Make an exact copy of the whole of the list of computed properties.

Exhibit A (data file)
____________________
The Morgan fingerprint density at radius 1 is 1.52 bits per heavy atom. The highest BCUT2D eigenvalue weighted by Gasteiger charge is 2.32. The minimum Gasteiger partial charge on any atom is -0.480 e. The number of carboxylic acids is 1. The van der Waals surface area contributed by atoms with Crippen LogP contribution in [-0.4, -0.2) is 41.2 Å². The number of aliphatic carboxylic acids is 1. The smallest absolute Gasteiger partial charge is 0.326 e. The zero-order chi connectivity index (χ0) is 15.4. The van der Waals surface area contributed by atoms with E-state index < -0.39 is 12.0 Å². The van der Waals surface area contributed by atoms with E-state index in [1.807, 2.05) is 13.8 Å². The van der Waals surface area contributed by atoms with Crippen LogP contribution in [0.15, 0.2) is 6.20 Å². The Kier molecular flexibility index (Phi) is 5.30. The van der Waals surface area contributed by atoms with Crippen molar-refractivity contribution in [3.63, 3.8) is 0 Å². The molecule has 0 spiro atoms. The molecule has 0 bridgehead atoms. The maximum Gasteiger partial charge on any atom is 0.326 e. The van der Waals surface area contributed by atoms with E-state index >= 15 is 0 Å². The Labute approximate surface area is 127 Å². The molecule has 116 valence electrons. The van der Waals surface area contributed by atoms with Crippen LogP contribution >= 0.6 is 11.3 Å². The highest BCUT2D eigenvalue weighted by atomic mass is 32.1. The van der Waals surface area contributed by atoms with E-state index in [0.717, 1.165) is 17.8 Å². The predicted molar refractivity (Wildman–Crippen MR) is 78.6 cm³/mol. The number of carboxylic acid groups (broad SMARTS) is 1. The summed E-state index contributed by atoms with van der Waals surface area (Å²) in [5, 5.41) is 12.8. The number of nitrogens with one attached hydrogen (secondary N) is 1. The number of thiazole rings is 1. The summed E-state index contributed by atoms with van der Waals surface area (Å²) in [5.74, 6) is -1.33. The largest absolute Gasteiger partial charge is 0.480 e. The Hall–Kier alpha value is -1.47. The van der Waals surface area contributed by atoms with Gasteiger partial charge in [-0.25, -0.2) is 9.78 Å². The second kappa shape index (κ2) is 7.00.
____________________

The Morgan fingerprint density at radius 1 is 1.52 bits per heavy atom. The highest BCUT2D eigenvalue weighted by Gasteiger charge is 2.32. The minimum Gasteiger partial charge on any atom is -0.480 e. The number of carboxylic acids is 1. The van der Waals surface area contributed by atoms with Crippen LogP contribution in [-0.4, -0.2) is 41.2 Å². The number of aliphatic carboxylic acids is 1. The smallest absolute Gasteiger partial charge is 0.326 e. The zero-order chi connectivity index (χ0) is 15.4. The van der Waals surface area contributed by atoms with E-state index < -0.39 is 12.0 Å². The van der Waals surface area contributed by atoms with E-state index in [1.807, 2.05) is 13.8 Å². The van der Waals surface area contributed by atoms with Crippen LogP contribution in [0.15, 0.2) is 6.20 Å². The Kier molecular flexibility index (Phi) is 5.30. The van der Waals surface area contributed by atoms with Crippen molar-refractivity contribution in [3.63, 3.8) is 0 Å². The molecule has 0 spiro atoms. The molecule has 0 bridgehead atoms. The maximum Gasteiger partial charge on any atom is 0.326 e. The van der Waals surface area contributed by atoms with E-state index >= 15 is 0 Å². The Labute approximate surface area is 127 Å². The molecule has 116 valence electrons. The van der Waals surface area contributed by atoms with Crippen LogP contribution >= 0.6 is 11.3 Å². The highest BCUT2D eigenvalue weighted by atomic mass is 32.1. The van der Waals surface area contributed by atoms with E-state index in [0.717, 1.165) is 17.8 Å². The predicted molar refractivity (Wildman–Crippen MR) is 78.6 cm³/mol. The number of carboxylic acid groups (broad SMARTS) is 1. The summed E-state index contributed by atoms with van der Waals surface area (Å²) in [5, 5.41) is 12.8. The number of nitrogens with one attached hydrogen (secondary N) is 1. The number of thiazole rings is 1. The summed E-state index contributed by atoms with van der Waals surface area (Å²) in [5.74, 6) is -1.33. The largest absolute Gasteiger partial charge is 0.480 e. The Hall–Kier alpha value is -1.47. The van der Waals surface area contributed by atoms with Gasteiger partial charge in [-0.25, -0.2) is 9.78 Å². The second kappa shape index (κ2) is 7.00.